F1000Research operates a model of post-publication peer review. When papers are submitted, they are subject only
to what F1000 terms “initial objective checks” (an author’s PhD possession evidently amongst them) before being immediately published. Only then are peer reviewers sought, who then go on to review in a transparent process of open identities and open reports. This innovative system has many advantages of transparency, but it is safe to say that this episode shows it still has a few bugs.
I have to admit to being puzzled as to why F1000 do not have editors give an initial assessment (as is usual in publishing, as well as with some pre-print servers like ArXiv) to make sure it is only the work, rather than the worker, that is being judged? My guess is that this is for the same two reasons as all attempts to perform assessment via metrics: (1) money, that having a brute checklist of “objective” formal criteria was cheaper than having someone organise subjective assessments of the work itself, (2) “objectivity”, the ongoing quest to remove the “social” from science (it being seen as an affront that “objective” science should rest on subjective decisions by humans). I tend to think the former motivation might be dominant (as with other moves to metricise academic assessment).
The bigger question, however, is why F1000 feels the need to continue to act as a gatekeeper in the way made evident in the above tweet that: “We need line somewhere or literally anyone can publish. We try to make that line as objective as pos[sible]”
Do we really need such a line? Why?
The costs of printing on paper and transporting it to readers used to mean publication space was precious. With the Internet this is simply not so. So why not just open the floodgates and allow everyone who wants to put their manuscript onto the platform and invite peer review to do so? Perhaps this is again related to costs – although F1000Research charges APCs to cover its publication costs, I think I’m right in saying that they’ve also been pretty generous in offering waivers (in a bid to seed the system). It stands to reason that many of those applying for such waivers would be early career researchers, and hence F1000 might want some filter on those applications (again, this is only my guess and I’ll be happy to be corrected/enlightened). Perhaps also F1000Research is conscious of playing to the canard that OA journals will publish anything or they want to make sure F1000 is not flooded with low-quality submissions before it has had a chance to earn a name as a publisher of quality science among more traditional researchers?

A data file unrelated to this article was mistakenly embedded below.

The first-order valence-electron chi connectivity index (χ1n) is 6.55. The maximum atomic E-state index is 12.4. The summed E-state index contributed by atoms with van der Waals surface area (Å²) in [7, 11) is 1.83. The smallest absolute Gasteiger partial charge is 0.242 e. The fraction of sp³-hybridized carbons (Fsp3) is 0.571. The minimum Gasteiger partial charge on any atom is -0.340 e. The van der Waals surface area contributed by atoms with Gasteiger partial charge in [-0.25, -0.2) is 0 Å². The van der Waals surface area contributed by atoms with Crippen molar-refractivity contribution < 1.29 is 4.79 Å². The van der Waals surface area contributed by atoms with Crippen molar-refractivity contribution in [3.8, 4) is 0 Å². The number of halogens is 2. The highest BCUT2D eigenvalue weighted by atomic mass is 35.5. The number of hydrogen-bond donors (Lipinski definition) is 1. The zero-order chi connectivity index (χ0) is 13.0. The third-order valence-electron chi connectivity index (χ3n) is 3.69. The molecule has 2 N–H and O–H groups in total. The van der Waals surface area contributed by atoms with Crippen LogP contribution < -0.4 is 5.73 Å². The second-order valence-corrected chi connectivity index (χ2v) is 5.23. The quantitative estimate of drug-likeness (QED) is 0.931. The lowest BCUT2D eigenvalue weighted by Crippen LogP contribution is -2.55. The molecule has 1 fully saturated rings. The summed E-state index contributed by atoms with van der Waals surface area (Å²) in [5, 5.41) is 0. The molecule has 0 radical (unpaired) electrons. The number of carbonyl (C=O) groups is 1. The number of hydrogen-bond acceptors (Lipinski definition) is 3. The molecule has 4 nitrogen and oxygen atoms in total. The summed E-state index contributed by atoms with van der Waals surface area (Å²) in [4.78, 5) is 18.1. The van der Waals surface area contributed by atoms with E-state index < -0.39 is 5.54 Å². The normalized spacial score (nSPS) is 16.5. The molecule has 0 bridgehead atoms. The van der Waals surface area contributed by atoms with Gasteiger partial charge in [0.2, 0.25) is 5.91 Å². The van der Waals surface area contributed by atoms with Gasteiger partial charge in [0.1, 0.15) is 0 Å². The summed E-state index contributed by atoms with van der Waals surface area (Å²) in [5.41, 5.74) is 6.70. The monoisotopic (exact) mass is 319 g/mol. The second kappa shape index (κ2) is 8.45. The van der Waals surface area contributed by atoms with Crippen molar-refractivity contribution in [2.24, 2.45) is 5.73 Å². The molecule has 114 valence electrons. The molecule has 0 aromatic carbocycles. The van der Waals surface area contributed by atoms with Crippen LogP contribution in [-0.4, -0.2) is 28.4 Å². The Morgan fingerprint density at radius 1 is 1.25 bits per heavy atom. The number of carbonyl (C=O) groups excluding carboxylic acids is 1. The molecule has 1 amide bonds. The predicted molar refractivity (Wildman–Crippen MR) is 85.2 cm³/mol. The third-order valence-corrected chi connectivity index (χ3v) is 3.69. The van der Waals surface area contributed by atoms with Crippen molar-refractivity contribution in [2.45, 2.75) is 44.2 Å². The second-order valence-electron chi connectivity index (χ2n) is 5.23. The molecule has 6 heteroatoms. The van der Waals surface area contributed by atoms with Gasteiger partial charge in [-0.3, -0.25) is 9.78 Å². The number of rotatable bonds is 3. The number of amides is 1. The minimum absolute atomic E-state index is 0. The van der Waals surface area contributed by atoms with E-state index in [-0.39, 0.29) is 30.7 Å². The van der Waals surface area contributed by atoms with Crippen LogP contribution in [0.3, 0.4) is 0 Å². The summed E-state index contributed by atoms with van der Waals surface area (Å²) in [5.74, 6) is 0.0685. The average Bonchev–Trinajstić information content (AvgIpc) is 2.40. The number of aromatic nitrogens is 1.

Even if such motivations are in play, I still don’t think they make sense. To my mind the elegance of post-publication peer review is to “publish first, then filter” – everything gets a chance to enter the scientific conversation and is then assessed in public. If it’s garbage, then it’ll be flagged with negative review reports and hence “muted” from the conversation in the future through advanced filtering and discovery systems. Moreover, there is reason to think that we don’t need to worry so much about bad submissions. Ulrich Poschl of Atmospheric Chemistry & Physics, an innovator in this area, has attributed the high-acceptance rates of that journal to people submitting stronger first drafts since they know they will be assessed in public.
Happily, F1000 have already moved quickly away from their initial defensiveness to indicate that they will reassess this policy:
— F1000Research (@F1000Research) July 18, 2016
F1000 are to be credited for this response. I hope they see sense and implement a better workflow to ensure that it is only the work and not the status of the person or institution that is being assessed. To do the latter is anathema to open science.
NB. This post reflects the author’s personal opinion, not necessarily that of OpenAIRE.